- Group: The Community Council and the Peoples of Avonbridge and Standburn.
- Date of meeting: Sunday 21st August 2016, 11am-1pm.
- Location: Avonbridge Community Hall, Blackstone Road, FK1 2NB.
- Number of attendees: 30.
If you have any other comments on the issues as discussed in this consultation, please provide them here:
This section forms the main substance of our consultation and revolves around the OUR MESSAGE TO GOVERNMENT questions (or what we think the Scottish Government need to take into account when considering the future of unconventional oil and gas development in Scotland).
There are four main messages or themes which arose from our consultation:
It is necessary to include the broader context of ‘transition’ in any discussion of UOG. It was felt that exploiting a new fossil fuel could only be compatible with Scotland’s vision of and policy towards a sustainable future if it fulfilled its promise as a transitional fuel. Therefore, our general view was that the broader context of Scottish energy and transition is necessary to any meaningful consultation on UOG. We need more energy efficient local housing (e.g. Passivhaus), better education towards sustainability, and greater investment in renewables and alternative technologies. Fossil fuels are running out and without a corresponding commitment to community transition, UOG seems to us a backward step or diversion. There is need for the Scottish Government and people to collaborate on a convincing roadmap, and properly understand the role UOG plays in this. If UOG is so valuable a resource for Scotland, then we should not rush to exploit it before assessing first together whether we may have greater need for it in the future. Such considerations seem to us fundamental to an effective public consultation.
There is a need for specifics before our community is properly able to weigh up the economic benefits per locality, against the potential costs. There was openness to the potential economic benefits for Avonbridge and Standburn, notably, community profit-sharing, employment and cheaper fuel. However, our general view is that much greater clarity is needed on the specific details of these benefits, and / or their local relevance in order to assess whether benefits outweigh the possible costs. For example, while we acknowledged the positive local investment a community fund could bring, we harbour deep concerns that incentivisation of landowners and individuals will divide and disempower our community. Local career and training opportunities are of interest, but we need more clarity on whether the industry intends to source locally or invest in stable long-term careers. We worry also that extraction might affect the jobs we do have, e.g. through unforeseen impacts on local farming or tourism. Lastly, although we would welcome cheaper energy, we would not benefit directly because we are still not connected to the gas network. UOG may constitute a net benefit to our cultural heritage, but without these necessary details we feel unable to make a responsible assessment. Enabling this assessment would seem to us to be the central objective of the public consultation.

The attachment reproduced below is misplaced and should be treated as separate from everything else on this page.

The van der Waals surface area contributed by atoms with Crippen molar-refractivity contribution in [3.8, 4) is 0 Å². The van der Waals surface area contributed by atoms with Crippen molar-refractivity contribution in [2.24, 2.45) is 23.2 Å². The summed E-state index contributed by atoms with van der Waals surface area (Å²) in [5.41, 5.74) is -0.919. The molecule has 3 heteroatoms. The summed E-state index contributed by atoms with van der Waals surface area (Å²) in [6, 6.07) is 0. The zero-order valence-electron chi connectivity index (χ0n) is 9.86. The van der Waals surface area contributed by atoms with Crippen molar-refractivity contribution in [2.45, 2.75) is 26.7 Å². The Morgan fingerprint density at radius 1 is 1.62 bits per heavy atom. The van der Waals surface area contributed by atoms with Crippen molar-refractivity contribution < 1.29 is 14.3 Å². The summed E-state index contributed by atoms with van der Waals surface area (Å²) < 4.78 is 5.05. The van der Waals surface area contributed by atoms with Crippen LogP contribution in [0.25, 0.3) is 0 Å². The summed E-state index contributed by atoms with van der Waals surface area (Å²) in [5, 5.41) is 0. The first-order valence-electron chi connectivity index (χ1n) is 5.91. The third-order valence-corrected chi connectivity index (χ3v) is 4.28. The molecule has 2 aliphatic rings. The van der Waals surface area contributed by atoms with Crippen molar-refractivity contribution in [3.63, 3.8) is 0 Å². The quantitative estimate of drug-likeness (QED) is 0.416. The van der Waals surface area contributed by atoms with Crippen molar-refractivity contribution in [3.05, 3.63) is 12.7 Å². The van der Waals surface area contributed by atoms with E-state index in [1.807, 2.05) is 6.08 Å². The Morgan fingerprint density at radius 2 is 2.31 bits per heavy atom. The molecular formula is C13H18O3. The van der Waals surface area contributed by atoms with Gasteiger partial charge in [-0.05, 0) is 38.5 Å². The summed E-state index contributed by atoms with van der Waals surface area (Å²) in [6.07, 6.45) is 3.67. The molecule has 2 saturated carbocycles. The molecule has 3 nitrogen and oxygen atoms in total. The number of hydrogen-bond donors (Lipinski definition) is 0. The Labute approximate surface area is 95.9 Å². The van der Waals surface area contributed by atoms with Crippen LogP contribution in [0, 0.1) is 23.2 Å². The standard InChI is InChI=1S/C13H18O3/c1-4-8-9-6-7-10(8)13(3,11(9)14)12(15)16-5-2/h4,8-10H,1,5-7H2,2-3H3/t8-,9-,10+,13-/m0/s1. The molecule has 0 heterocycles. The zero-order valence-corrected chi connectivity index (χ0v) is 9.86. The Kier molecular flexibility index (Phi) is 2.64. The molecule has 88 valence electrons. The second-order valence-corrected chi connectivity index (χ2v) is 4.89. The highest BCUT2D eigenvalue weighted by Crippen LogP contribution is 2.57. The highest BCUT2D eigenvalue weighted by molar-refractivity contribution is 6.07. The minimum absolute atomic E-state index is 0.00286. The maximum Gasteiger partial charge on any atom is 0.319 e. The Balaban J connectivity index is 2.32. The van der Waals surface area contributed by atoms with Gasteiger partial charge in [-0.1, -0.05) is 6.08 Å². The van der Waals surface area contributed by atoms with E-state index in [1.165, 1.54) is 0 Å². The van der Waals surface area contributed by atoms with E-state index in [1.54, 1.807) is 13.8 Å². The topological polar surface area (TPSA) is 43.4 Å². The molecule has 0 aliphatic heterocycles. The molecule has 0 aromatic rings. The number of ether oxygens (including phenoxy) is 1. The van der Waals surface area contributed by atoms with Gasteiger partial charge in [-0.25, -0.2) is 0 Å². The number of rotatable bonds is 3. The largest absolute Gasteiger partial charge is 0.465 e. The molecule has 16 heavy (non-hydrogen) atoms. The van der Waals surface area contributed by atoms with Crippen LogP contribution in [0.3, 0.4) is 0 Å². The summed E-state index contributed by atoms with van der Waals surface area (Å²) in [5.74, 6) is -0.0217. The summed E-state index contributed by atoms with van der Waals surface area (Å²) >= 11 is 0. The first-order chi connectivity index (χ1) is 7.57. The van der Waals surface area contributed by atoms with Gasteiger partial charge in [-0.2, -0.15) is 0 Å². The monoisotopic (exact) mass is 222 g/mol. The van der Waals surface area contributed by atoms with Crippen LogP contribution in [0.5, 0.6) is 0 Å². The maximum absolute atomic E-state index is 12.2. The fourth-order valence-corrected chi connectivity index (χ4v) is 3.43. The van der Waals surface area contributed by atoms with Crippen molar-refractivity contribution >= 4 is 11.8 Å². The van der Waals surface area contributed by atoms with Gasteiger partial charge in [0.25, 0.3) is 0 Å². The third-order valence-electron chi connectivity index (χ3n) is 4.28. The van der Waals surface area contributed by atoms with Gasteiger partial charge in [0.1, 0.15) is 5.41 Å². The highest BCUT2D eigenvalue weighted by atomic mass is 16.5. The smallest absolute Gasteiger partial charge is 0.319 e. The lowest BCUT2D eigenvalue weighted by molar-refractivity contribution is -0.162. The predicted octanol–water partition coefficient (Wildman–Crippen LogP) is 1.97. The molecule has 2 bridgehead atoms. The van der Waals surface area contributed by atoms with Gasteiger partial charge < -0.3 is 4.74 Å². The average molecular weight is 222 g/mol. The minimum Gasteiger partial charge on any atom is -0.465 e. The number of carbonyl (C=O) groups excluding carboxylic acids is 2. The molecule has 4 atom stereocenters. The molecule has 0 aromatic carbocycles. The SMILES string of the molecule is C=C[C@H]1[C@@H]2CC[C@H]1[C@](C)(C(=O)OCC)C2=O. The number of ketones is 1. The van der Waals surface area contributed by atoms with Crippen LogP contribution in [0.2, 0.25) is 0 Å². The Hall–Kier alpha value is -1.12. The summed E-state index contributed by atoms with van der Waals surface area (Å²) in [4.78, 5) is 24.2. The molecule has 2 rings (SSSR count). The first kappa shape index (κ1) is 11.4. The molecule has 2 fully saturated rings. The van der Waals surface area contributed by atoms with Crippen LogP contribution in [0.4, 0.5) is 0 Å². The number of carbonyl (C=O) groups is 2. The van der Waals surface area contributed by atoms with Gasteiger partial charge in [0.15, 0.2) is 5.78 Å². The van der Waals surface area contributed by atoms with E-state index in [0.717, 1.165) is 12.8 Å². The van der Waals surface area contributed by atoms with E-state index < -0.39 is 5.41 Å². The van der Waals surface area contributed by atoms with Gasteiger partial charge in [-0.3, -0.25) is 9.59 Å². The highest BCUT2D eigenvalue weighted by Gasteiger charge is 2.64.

Total transparency between stakeholders should be a basic principle of any consideration of UOG. Our community bears any burden of potential local risks of UOG to health, environment and economy. On this basis, we consider it reasonable to require total transparency regarding the factual data available on the industry, both to inform an effective public consultation and our monitoring of local developments, should they proceed. We include in this all data disclosed to regulators for assessment: about operators and their intended plans, chemicals and processes, and the criteria by which these are assessed and monitored. Our past local experiences have also led to concerns about the capacity of regulators to properly assess and monitor a new industry in close proximity to where we live and work. We require clarity about different regulators’ specific roles, responsibilities and regimes in a local context, including intended consequences for infractions and how cumulative impacts would be measured. We also desire more specific details of any profit-sharing agreements proposed: when they would be paid, on what figures they would be based, and what visibility communities would have over related production and accounting. Without our having equal access to the data available to other UOG stakeholders, we cannot see how the public consultation could be regarded as impartial.
We do not think the scope of this consultation or the Scottish Government’s research programme has been wide enough. Of the research commissioned for the moratorium where community has been invited by the Scottish Government (via the Broad Alliance), only one featured heavily in our discussion: local economic impacts. While we did touch briefly upon matters pertaining to two others, seismicity and transport, these were largely ancillary to our main discussion, and decommissioning was not mentioned. Three further topics were central to our discussion, namely, the potential health impacts of proximity to an intensive industry, possible contamination of the local environment (farmland, water and wildlife), and the broader context of community sustainability and transition (see below). Our question, therefore, is why this public consultation does not also encompass these topics along with data necessary for proper consideration.